By Eric Zeusse and cross-posted from Off-Guardian.org
Did you happen to notice that after more than a decade of the ‘news’ media’s demanding publication of “the missing 28 pages” (which turned out actually to have been 29 pages) from the U.S. Congress’s investigation into 9/11, the document’s press-coverage, finally, on 15 July 2016, turned out to have been little-to-none? And did you notice that the little there was, said it contained nothing important? Perhaps you didn’t get to know even this much about the press-coverage of it, because the U.S. Congress, which had been hiding the document ever since 2003, dumped it on a Friday night, in order for it to receive as little press-coverage as possible.
Well, what that document actually showed, and proved (and cited FBI investigators who could then have testified in public, if requested), was the opposite of unimportant: that the Saudi Ambassador to the United States, Prince Bandar bin Sultan al-Saud (who was known in Washington as “Bandar Bush,” because of his closeness to the Bush family), had secretly been paying the Saudi handlers of at least two of the 15 Saudis among the 19 9/11 hijackers, and that Bandar’s wife and other relatives were alsopaying those hijackers-to-be, and their families — thus enabling the future hijackers to obtain the necessary pilot-training etc., for the 9/11 attacks.
How much news-coverage of this was there in the U.S.’democracy’ that is supposed to be informing the public about such things, instead of continuing the cover-ups of them?
Why do U.S. ‘news’ media hide it — after having demanded for more than ten years that the ‘missing 28 pages’ become published?
But that’s not all there is to the cover-up: As I mentioned and documented in my July 20th news-report on “9/11: Bush’s Guilt and the ’28 Pages’,” U.S. President George W. Bush was also involved in the 9/11 operation: He had instructed his National Security Advisor Condoleezza Rice to block his obtaining from U.S. government sources any specific information about what the attacks would entail, or about the date on which they would occur. (Presumably, he already knew, via his private communications with Prince Bandar or someone else who was in on the event’s planning, all that he had wanted to know about the coming event.)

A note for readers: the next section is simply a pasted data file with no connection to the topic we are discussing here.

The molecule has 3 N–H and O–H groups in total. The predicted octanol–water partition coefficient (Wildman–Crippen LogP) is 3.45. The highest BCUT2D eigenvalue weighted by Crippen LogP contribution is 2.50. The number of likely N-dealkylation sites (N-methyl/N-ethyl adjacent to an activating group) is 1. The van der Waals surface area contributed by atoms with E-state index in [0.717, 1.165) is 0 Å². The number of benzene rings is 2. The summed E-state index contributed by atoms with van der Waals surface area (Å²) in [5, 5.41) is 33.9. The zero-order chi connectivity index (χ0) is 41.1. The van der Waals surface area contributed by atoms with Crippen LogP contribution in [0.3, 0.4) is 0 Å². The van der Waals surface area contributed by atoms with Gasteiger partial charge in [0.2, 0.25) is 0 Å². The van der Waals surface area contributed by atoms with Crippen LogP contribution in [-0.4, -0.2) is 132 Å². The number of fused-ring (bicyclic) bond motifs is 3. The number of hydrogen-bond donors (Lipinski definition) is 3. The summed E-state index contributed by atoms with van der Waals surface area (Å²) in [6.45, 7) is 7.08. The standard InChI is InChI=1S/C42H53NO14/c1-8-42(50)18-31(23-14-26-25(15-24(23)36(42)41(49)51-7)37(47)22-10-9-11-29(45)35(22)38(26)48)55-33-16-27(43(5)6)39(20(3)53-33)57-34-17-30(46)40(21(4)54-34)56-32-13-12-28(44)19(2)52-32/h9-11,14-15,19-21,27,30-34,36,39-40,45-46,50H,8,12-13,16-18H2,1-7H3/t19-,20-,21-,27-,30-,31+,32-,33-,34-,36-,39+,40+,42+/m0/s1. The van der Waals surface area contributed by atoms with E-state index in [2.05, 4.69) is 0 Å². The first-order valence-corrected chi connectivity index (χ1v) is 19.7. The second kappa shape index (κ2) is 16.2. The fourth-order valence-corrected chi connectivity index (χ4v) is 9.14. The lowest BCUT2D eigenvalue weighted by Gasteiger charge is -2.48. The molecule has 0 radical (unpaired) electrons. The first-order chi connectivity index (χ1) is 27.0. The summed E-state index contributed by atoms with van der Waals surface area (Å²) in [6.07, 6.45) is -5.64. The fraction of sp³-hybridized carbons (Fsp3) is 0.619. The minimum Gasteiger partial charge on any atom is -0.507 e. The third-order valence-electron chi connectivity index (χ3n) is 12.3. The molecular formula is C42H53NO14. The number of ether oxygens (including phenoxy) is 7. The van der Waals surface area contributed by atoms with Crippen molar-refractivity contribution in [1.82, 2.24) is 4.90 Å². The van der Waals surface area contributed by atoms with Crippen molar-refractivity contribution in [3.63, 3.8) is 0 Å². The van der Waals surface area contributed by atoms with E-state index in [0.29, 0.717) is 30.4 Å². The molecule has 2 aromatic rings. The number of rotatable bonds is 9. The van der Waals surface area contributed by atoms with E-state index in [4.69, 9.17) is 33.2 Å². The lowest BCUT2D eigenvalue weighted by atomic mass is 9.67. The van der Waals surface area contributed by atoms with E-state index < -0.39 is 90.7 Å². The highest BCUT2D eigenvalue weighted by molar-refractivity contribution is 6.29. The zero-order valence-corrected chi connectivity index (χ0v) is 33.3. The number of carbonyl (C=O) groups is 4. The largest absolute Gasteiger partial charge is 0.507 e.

When CIA Director George Tenet, on 10 July 2001, was practically screaming to Rice to allow him into the Oval Office, to meet privately with the President to inform him of how urgent the situation had become to take action on it, she said: “We’re not quite ready to consider this. We don’t want the clock to start ticking.” Tenet was shocked, and dismayed. That encounter with Rice was intended to urge the President to establish a hit-team to take out bin Laden, so as to avert the operation — whatever it was, or would turn out to be. The way that Chris Whipple put this, in his terrific report in Politico magazine, on 12 November 2015, titled “The Attacks Will Be Spectacular”, was that, “they did not want a paper trail to show that they’d been warned.”
Apparently, “Bandar Bush” knew the details, but his friend George W. Bush did not — Bush needed“deniability” — it’s not for nothing that he was able to say, after the event, as Condoleezza Rice was to put it when speaking to reporters on 16 May 2002, “This government did everything that it could in a period in which the information was very generalized, in which there was nothing specific to react to … Had this president known of something more specific, or known that a plane was going to be used as a missile, he would have acted on it.”
How does she now square that statement with her having told Tenet, on 10 July 2001, “We’re not quite ready to consider this. We don’t want the clock to start ticking.”? What ‘clock’? Why not? No one asks her — especially not under oath…